Normalize the clips. Normalization is the process in which you set a target value for the peak to hit. For example, when you set a value of “-5 db”, any peak above -5 db, let’s say, -3db, will be set to -5db, which will also bring down other parts of the waveform.

Normalization is only a volume adjustment.

Normalization doesn’t compress or expand the dynamic range of an audio. All it does is hit the peak to the desired target, thereby increasing or decreasing the levels of other parts of the waveform. In short, it affects the entire clip in order to hit the required peak.

How to Normalize an Audio Clip in DaVinci Resolve?

  • Go to the “Edit” page (can also do in “Fairlight” page).
  • Select your desired clip.
  • Right click and select “Normalize Audio Levels…“.
  • Leave the “Normalization Mode” to the default value of “Sample Peak Program”.
  • Set your desired “Target Level” value (if not sure, set as per recommended audio levels).
  • Click on “Normalize“.

The loudest parts will be set to the target value.

Things to Note:

  • Normalization Mode – A standard for measuring the actual peak of an audio clip. By default, Resolve uses “Sample Peak Program” to measure the actual peak. Now it has introduced another standard called BS 1770-4 which measures inter sample peaks.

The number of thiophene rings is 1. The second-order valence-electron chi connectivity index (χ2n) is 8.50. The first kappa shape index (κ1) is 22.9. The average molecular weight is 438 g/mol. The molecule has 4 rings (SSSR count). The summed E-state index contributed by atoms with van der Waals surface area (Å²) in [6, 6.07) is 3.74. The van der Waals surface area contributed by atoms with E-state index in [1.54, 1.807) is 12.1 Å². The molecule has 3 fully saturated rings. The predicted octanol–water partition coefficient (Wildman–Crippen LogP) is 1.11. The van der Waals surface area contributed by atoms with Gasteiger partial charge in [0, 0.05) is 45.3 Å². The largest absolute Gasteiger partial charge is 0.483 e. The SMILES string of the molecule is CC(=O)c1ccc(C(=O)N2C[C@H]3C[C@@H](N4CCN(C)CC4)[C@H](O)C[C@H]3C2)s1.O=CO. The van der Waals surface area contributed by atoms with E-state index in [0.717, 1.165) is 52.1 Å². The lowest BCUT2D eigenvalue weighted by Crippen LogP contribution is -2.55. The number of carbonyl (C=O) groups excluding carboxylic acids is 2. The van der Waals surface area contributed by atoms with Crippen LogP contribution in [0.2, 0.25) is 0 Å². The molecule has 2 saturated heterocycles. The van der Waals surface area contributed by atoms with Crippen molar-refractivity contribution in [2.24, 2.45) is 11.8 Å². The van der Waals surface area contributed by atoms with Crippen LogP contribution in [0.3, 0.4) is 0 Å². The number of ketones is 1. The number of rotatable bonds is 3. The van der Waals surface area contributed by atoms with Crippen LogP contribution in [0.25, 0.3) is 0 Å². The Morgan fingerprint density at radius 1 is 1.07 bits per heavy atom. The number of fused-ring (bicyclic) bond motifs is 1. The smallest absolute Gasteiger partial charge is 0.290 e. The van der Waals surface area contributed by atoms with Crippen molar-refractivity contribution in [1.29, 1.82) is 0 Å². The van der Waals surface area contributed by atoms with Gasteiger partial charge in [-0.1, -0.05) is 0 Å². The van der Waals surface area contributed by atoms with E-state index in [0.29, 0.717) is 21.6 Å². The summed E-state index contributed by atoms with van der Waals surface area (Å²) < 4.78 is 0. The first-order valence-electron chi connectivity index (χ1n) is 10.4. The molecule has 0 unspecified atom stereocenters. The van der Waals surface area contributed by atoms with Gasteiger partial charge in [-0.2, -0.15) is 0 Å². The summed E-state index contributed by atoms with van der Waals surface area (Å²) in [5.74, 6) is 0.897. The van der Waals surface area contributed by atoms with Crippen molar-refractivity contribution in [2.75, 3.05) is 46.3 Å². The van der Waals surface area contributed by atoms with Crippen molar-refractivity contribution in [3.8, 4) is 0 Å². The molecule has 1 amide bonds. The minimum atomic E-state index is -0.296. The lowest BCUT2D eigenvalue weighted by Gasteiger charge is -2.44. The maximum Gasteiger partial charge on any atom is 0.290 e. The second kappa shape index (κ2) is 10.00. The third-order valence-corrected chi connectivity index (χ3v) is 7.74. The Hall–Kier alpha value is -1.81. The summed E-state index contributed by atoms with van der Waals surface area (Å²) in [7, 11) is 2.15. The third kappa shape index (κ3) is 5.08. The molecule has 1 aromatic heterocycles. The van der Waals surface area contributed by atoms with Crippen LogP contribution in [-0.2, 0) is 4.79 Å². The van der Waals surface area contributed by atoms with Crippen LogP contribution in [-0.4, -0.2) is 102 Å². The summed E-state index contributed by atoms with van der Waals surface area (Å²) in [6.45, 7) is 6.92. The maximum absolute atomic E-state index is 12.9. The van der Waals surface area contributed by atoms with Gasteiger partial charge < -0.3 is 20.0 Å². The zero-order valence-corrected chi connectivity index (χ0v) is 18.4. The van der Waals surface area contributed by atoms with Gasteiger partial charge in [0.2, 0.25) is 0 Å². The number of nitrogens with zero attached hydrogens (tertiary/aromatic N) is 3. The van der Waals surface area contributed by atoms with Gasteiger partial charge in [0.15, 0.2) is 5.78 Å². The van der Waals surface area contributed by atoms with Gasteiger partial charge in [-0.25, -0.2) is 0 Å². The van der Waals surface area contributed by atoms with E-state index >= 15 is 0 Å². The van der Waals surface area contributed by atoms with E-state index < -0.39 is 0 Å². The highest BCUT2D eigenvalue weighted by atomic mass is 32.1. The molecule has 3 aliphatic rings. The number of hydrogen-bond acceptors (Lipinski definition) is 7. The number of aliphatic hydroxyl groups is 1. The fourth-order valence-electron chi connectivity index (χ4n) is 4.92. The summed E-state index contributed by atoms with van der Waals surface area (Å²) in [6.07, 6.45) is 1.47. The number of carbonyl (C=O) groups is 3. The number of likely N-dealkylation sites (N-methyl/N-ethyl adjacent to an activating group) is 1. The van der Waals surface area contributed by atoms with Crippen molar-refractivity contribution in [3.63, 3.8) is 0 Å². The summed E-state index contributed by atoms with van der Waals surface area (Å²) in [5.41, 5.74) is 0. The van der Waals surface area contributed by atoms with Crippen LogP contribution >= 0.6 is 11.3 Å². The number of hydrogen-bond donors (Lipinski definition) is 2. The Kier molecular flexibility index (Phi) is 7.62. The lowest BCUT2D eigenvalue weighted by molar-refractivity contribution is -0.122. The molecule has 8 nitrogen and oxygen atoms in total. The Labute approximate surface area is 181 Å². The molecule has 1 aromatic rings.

How to Normalize Multiple Audio Clips in DaVinci Resolve?

  • Go to the “Edit” page (can also do in “Fairlight” page).
  • Select all your desired clips using ctrl click or shift click.
  • Right click and select “Normalize Audio Levels…”.
  • Leave the “Normalization Mode” to the default value of “Sample Peak Program”.
  • Set your desired “Target Level” value.
  • “Set Level” = Choose “Relative” if you want Resolve to treat all the selected clips as one clip, or “Independent” so that Resolve will work on each clip individually for volume adjustment.
  • Click on “Normalize“.

Things to Note:

Relative” = If you have a track full of dialogue from the same person, or if the clips on the track are similar sounding ones, then balance them using “Relative” set level while doing normalization. The volume of all the clips will be adjusted by same amount. It will save you a lot of time.